Parkinson's Diseases Specialist Detroit MI

In the more likely scenario, having only one copy of the mutation increases the risk of the disease, but the disease will only express itself in the presence of other genetic or environmental factors.

Andrew L Marcus MD
(313) 730-9100
3815 Pelham St
Dearborn, MI
Specialties
Neurology

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Eimir Ariel Perez Arjona, MD
Detroit, MI
Specialties
Neurological Surgery
Gender
Male
Education
Medical School: Univ De Panama, Fac De Med, Panama City, Panama
Graduation Year: 1993

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Angelos Katramados, MD
2799 W Grand Blvd
Detroit, MI
Specialties
Neurology
Gender
Male
Education
Medical School: Aristotelian Univ Of Thessaloniki, Fac Of Med, Thessaloniki, Greece
Graduation Year: 1998

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Arun Kumar Sherma
(313) 831-0777
4160 John R St
Detroit, MI
Specialty
Neurosurgery

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Kefah Adnan Al Hayk, MD
Detroit, MI
Specialties
Neurology
Gender
Male
Education
Medical School: Yarmouk Univ, Fac Med, (Jordan Univ Sci & Tech), Irbid, Jordan
Graduation Year: 1996

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Dr.RAHUL DAMANI
(313) 745-3600
4201 Saint Antoine Street #4e
Detroit, MI
Gender
M
Speciality
Neurologist
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4.5, out of 5 based on 2, reviews.

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Mark Hoeprich
(313) 745-5146
4201 Saint Antoine St
Detroit, MI
Specialty
Neurosurgery

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Edwin Black George, MD
(313) 577-1243
4201 Saint Antoine St
Detroit, MI
Specialties
Neurology
Gender
Male
Education
Medical School: Case Western Reserve Univ Sch Of Med, Cleveland Oh 44106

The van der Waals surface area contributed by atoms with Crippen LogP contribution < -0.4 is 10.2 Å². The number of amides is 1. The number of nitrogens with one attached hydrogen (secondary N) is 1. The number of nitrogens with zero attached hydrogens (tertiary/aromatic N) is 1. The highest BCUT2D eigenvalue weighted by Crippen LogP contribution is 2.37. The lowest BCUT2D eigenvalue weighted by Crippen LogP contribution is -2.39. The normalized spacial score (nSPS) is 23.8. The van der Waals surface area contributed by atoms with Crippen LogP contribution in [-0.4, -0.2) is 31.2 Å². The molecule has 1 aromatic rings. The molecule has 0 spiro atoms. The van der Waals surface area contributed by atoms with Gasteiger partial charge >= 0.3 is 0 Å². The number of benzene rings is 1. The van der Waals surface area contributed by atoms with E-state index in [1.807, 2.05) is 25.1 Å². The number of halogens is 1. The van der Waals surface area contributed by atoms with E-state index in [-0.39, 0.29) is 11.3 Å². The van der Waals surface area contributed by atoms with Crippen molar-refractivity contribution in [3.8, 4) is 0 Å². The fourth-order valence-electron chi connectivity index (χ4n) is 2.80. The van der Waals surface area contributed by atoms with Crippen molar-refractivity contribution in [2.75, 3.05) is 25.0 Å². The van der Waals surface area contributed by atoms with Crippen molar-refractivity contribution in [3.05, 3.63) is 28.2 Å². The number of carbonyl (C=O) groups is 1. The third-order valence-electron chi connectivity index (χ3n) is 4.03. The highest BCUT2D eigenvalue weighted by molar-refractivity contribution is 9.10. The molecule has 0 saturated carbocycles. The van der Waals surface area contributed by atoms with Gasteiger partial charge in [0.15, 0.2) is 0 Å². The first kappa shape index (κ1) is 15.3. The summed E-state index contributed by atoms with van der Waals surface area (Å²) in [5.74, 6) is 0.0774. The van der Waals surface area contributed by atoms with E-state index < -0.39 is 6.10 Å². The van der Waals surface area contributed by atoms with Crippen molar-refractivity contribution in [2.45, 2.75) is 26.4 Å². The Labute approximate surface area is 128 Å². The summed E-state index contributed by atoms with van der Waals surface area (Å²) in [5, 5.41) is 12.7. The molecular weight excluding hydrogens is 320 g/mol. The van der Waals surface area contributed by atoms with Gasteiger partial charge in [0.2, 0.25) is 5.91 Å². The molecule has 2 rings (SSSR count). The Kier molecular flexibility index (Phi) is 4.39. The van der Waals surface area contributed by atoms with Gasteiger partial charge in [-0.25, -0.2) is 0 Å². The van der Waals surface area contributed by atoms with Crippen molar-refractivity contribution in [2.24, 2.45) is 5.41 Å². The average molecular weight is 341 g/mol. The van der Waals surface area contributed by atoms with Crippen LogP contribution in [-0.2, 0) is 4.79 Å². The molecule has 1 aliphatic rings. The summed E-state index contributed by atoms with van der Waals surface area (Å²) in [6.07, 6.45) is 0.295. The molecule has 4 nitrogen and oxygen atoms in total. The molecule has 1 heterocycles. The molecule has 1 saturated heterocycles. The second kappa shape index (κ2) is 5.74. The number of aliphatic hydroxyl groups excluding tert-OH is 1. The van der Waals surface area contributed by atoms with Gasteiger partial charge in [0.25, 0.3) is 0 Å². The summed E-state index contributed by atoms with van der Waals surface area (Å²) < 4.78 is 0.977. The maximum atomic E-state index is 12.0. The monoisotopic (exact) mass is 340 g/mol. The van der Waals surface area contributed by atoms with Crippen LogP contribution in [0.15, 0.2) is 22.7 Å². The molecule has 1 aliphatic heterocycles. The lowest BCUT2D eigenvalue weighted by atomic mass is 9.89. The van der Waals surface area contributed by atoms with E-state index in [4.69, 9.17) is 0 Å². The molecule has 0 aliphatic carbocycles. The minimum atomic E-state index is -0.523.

Graduation Year: 1987

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Jack P Rock
(313) 916-2436
2799 W Grand Blvd
Detroit, MI
Specialty
Neurosurgery

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Alicia G Lumley, MD
2799 W Grand Blvd
Detroit, MI
Specialties
Neurology
Gender
Female
Education
Medical School: Univ Nacl Auto De Mexico, Fac De Med, Mexico Df, Mexico
Graduation Year: 1980

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Another Genetic Risk for Parkinson's

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By Kathryn Ayers

A number of small studies have suggested that a mutation in the gene that produces the protein alpha-synuclein (SNCA) may play a role in the onset of the degenerative neurological condition known as Parkinson’s disease. Now a large multi-nation study confirms that the mutation can increase the risk of Parkinson’s by 50 percent. Researchers at the Mayo Clinic sifted data on some 2,700 Parkinson’s patients and an equal number of age- and sex-matched healthy individuals and determined that “the SNCA gene is not only a rare cause of autosomal dominant Parkinson’s disease in some families, but also a susceptibility gene for Parkinson’s disease at the population level.” People who have the misfortune of inheriting copies of the gene mutation from both parents—a rare occurrence—will contract Parkinson’s. In the more likely scenario, having only one copy of the mutation increases the risk of the disease, but the disease will only express itself in the presence of other genetic or environmental factors. The researchers estimate that the SNCA gene accounts for roughly 3 percent of all Parkinson’s cases—about the same, they say, “as the population effect of other common variants implicated in Parkinson’s disease.”

Author: Kathryn Ayers

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